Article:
Saudi official: Arab culture 'immersed in hatred'

Member of Saudi Arabian legislative council calls on Arab world to take responsibility for violent and xenophobic culture.

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Tova Dvorin,

Ibrahim Al-Buleihi
Ibrahim Al-Buleihi
Screenshot/MEMRI

Violence pervades Arab culture, a Saudi Arabian politician declared earlier this month, and blamed that culture for encouraging terror attacks in Europe and around the world. 

Ibrahim Al-Buleihi, a member of Riyadh's Shura Council - the formal advisory body to Saudi Arabia's absolute monarchy, affirmed that Arab culture's "hatred of the other" is to blame for the Islamic State (ISIS) attacks in Paris, in a December 5 Al-Arabiya television broadcast. His remarks were translated by the Middle Eastern Research Media Institute (MEMRI). 

"We are immersed in this violence, because we are immersed in the hatred of the other, and we believe we are always in the right, and that the falsehood of the other is absolute," Al-Buleihi began. "This perspective makes us hate whoever does not agree with our thinking and our way of life."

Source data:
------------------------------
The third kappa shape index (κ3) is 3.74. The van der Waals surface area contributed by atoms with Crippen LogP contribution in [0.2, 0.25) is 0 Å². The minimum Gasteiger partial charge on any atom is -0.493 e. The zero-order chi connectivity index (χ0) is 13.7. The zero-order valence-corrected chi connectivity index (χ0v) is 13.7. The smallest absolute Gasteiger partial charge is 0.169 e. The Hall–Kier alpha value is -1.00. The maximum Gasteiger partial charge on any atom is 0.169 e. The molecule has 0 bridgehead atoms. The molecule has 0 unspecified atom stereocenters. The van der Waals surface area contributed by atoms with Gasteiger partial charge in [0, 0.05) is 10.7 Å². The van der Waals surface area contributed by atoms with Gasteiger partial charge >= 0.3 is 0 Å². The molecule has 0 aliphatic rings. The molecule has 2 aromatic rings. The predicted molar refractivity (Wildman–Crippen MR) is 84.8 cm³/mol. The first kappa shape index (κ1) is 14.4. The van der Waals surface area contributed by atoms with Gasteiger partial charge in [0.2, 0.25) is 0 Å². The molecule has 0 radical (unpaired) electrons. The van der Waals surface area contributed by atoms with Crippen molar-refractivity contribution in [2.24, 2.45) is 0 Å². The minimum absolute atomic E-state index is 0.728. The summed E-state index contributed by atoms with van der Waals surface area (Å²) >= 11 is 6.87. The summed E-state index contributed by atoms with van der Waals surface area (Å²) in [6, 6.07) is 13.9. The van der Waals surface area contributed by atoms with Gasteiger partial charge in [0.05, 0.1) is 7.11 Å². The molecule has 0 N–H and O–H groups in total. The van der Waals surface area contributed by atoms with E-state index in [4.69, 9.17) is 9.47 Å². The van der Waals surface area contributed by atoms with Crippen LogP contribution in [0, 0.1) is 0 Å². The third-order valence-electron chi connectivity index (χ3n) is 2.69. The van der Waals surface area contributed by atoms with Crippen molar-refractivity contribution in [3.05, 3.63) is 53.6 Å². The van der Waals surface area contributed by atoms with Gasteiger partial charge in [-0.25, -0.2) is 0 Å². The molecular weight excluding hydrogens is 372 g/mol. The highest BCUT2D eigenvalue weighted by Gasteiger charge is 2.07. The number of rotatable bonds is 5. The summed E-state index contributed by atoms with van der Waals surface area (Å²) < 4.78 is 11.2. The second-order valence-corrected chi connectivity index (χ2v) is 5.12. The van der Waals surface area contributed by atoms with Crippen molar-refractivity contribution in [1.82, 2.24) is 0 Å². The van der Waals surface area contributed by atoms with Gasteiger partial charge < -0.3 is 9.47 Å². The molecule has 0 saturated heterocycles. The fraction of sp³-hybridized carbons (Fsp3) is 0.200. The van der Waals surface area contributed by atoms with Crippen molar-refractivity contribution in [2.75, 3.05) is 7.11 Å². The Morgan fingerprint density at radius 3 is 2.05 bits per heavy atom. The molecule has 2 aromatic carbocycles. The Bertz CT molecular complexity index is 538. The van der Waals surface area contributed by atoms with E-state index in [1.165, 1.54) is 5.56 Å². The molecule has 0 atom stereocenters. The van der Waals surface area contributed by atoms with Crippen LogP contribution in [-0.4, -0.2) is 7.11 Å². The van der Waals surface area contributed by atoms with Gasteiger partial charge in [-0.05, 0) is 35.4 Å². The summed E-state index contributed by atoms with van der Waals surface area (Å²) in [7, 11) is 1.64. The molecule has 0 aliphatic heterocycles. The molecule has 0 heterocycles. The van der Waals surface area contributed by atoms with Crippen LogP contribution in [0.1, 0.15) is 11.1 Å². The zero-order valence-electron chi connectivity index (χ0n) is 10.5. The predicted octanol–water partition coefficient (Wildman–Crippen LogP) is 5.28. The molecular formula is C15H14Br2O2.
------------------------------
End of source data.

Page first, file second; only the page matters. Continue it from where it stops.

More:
"We still delude ourselves into believing that we are better than the others, and that therefore, we must not embrace anything from the experience of others," he continued. 

Al-Buleihi rejected the host's argument that the Arab world "is being oppressed," noting that they "oppress others." 

When asked whether the Arab world "should be held accountable" for the Islamic State (ISIS) attacks in Paris or the September 11, 2001 attacks, he declared that the Arab world should be held responsible not for the specific attacks, but for the culture behind them. 

"We produce this kind of people [who carried out the Paris attacks and 9/11], this kind of hostility," he stressed. "The people in Paris or in America, for example, are innocent people who have nothing to do with politics." 








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